Tom Rainey/Mary Halvorson/Ingrid Laubrock —
Combobulated ... CD Intakt (Switzerland), 2019. New Copy ...
A well-matched trio who've really developed a sound that's all their own – a uniquely air, open style of improvisation – with Tom Rainey on drums, Ingrid Laubrock on tenor, and Mary Halvorson on guitar! There's often a lot of space between the notes, but in a very thoughtful way – as the group clearly understand each other's inclinations and musical pulsations – such that when the bolder passages come into play, their harmony is evident, but in a very different sort of way. All three musicians bring a lot of sonic sophistication to the proceedings – modes that are quite unexpected, but never gimmicky – on titles that include "Point Reyes", "Fact", "Splays Itself", "Torn Road", and "Combobulated". CD
A really surprising little record – one that features the inventive drums and percussion of the great Gunter Baby Sommer, who we've loved for years – alongside the trumpet and flugelhorn of Till Bronner, who we're normally used to hearing in a completely different context! Make no mistake, we love Bronner's other music – but it's usually more in a soulful vein, so we're quite stunned to hear him alongside a much more freewheeling improviser – yet the blend of talents here is totally great, and has a richness that we never would have expected! Till's got a sense of phrasing that stretches back through a legacy that might include Art Farmer, Chet Baker, and even Jon Hassell and some of the ECM Records scene – and that strong sound holds firm here, while Sommer creates all these really wonderful moments on his drums – often as melodic as he is rhythmic, which has always been a huge part of his charm – but maybe never more so than here alongside Bronner. Titles include "Second Shot", "First Shot", "Apero Con Brio", "A Soft Drink In Between", "Third Shot", and "A Little Nap In Between". CD
A 50th anniversary tribute to one of the most important groups on the European avant scene in the 70s – one of the first large improvising ensembles, led by pianist Alexander Von Schlippenbach – who's still very firmly at the helm in this recent recording! In fact, the orchestra is also filled with many other classic players, plus some younger improvisers too –a lineup that features Evan Parker on tenor, Wolter Weirbos and Christof Thewes on trombone, Gerd Dudek on soprano and flute, Ernst-Ludwig Petrowsky on alto and clarinet, Henrik Walsdorff on alto, Paul Lovens and Paul Lytton on drums, and Axel Dorner, Tomasz Stanko, Jean-Luc Cappozzo, and Manfred Schoof on trumpets! The album features one long track, which builds in energy just like some of the group's classic recordings – with a very warm sense of sympathy in the ensemble passages, then some very strong resonance between individual instrumental voices. CD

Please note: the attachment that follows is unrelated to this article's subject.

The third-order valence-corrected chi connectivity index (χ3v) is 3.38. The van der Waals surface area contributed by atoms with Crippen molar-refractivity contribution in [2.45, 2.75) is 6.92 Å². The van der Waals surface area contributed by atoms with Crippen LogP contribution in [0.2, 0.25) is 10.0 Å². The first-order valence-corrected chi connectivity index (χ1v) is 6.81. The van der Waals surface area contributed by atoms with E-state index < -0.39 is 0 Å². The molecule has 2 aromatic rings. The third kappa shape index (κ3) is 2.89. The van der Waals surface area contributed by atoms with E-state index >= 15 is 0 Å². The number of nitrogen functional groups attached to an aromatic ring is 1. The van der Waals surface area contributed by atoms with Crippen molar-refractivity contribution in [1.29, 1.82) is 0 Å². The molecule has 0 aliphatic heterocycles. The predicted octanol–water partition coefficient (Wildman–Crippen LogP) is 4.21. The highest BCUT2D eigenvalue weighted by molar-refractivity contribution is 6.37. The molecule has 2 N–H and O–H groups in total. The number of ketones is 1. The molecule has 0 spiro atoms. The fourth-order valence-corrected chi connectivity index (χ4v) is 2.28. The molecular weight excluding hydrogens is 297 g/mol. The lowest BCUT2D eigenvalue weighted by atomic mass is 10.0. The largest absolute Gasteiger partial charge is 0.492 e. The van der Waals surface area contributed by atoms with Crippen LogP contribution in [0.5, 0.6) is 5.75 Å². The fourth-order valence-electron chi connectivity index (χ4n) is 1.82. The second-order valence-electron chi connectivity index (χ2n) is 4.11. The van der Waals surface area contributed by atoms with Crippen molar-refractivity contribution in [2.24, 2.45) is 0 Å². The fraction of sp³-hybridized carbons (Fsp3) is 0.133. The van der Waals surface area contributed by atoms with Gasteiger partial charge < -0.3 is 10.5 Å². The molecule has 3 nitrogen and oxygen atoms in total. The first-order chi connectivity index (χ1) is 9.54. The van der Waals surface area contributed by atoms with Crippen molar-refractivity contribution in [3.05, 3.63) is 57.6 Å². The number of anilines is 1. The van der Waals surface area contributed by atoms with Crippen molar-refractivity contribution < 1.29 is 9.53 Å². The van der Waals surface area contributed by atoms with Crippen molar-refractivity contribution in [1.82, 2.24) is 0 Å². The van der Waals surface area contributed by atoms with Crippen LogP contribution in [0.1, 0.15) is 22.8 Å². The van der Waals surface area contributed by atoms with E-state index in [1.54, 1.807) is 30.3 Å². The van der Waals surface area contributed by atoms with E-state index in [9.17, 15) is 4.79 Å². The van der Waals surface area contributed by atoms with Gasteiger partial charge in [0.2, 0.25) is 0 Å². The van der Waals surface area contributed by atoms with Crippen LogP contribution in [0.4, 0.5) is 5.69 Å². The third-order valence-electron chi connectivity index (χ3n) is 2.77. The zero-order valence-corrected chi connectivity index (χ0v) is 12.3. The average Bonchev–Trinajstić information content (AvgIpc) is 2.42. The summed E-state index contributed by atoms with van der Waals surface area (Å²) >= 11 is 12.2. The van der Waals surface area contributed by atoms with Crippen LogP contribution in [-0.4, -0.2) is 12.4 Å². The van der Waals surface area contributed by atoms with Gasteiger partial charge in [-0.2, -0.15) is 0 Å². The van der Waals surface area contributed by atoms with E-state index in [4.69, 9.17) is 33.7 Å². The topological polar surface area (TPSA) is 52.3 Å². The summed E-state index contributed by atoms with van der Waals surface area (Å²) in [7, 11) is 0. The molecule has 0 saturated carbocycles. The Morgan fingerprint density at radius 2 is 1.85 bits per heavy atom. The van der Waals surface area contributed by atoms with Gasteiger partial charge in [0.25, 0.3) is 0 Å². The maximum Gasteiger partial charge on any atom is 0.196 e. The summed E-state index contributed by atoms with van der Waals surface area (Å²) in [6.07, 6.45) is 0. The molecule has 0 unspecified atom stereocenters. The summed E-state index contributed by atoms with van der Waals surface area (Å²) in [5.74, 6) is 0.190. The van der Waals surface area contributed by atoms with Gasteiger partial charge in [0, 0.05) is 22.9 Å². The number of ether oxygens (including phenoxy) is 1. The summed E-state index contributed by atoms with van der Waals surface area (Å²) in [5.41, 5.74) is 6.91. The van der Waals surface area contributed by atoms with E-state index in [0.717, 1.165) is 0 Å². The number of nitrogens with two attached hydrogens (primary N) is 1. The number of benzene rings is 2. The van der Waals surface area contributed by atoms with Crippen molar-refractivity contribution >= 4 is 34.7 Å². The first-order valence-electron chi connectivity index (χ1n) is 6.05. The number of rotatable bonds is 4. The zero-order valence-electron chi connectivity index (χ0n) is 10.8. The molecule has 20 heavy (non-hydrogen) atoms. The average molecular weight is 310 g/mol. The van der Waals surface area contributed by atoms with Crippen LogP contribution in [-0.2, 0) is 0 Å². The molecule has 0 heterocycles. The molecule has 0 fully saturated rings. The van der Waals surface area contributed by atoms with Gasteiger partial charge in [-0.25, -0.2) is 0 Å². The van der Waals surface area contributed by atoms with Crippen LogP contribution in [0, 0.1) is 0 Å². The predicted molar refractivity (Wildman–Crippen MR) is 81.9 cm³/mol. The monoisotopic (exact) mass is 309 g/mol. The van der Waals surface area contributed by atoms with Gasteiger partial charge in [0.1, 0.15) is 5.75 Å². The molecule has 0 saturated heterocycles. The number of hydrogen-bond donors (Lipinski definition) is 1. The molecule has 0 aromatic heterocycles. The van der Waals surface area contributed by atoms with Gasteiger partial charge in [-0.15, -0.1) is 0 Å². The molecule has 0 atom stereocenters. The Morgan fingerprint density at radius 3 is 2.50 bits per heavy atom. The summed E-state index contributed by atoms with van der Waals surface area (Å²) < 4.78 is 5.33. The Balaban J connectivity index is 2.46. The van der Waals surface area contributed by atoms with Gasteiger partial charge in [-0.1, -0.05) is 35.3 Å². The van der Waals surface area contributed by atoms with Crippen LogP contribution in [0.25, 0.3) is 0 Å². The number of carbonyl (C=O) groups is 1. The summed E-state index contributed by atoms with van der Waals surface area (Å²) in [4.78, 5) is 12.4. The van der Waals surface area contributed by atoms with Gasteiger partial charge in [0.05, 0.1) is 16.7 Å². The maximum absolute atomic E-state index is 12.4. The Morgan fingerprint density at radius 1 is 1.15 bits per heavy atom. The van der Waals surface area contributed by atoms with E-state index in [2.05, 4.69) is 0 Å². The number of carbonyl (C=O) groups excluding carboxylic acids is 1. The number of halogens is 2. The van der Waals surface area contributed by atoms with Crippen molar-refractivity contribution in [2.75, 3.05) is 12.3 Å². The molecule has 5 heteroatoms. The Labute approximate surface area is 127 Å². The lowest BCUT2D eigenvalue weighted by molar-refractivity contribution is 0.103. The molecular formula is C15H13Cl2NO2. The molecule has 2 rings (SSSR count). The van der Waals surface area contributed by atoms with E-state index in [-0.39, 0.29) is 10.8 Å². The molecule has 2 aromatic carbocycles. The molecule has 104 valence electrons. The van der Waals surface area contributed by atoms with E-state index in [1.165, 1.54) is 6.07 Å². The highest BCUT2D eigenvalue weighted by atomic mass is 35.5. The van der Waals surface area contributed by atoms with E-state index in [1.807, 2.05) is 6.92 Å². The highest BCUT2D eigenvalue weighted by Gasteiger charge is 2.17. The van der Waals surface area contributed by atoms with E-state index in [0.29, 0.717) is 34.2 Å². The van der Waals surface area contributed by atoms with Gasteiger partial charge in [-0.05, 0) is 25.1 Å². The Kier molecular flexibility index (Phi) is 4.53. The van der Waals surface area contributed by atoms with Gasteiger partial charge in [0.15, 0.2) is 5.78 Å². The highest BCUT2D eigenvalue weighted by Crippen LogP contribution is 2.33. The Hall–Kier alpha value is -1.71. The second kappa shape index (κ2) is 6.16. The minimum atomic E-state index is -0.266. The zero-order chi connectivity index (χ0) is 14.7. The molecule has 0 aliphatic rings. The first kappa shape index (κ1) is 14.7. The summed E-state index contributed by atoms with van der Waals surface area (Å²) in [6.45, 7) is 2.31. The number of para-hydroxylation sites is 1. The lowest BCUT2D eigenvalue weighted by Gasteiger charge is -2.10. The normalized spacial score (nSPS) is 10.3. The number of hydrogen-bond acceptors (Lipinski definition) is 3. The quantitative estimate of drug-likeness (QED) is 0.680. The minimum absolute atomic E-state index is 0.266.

Angelika Niescier with Tyshawn Sorey & Christopher —
Berlin Concert ... CD Intakt (Switzerland), 2018. New Copy ...
Out Of Stock
A nicely intense trio performance – featuring Angelika Niescier on tenor, working alongside the tight drums of Tyshawn Sorey and the nicely-shaped bass work of Christopher Tordini! The trio explore familiar territory here, but with lots of fresh flavors of their own – and the boldness of Tordini's bass really helps give direction to the more uptempo performances, then creates moody sonic elements at some of the more brooding moments. Sorey's as great as always – full of boundless energy, but in ways that are extremely thoughtful – and Niescier really grabs our attention with her deft performance here – at a level that will certainly have us going back to revisit her previous records. Titles include "Kundry", "5.8", "The Surge", and "Like Sheep Looking Up". CD
Pianist Aruan Ortiz really blows us away here – working on three long tracks that show a completely unique approach to the piano, but one that's as melodically pleasing as it is experimental! The trio features the great Chad Taylor on drums, and also on a bit of mbira – and Ortiz really seems to have resonance with him, as he plays these piano notes that as rhythmic as they are tuneful – balanced out by some occasional freer elements from bassist Brad Jones, whose mostly a player who has the same sense of deep soul that we love in Taylor's approach. All three musicians are a real revelation, and the long performance also features a bass solo from Jones, and inventive arrangements of slices of Chopin and Ornette Coleman. Wonderful throughout – and the kind of illuminating record that will make us dig for new jazz records until we leave this planet! CD
Great work from a really well-matched trio of players – a group who remind us yet again that age has no limits in the world of improvised music! In fact, it may well be the maturity of these musicians that makes the whole thing work so well – as the balance between individual identity and group creation is perfect – very strong on each instrumental element, yet never with any overstated ego at all – as Parker, Guy, and Lytton showcase their sense of sounds that are sometimes more understated, but as powerful as a bolder blast from each instrument – with Evan Parker on saxes, Barry Guy on acoustic bass, and Paul Lytton on drums. The album features four long pieces – each dedicated to David Mossman. CD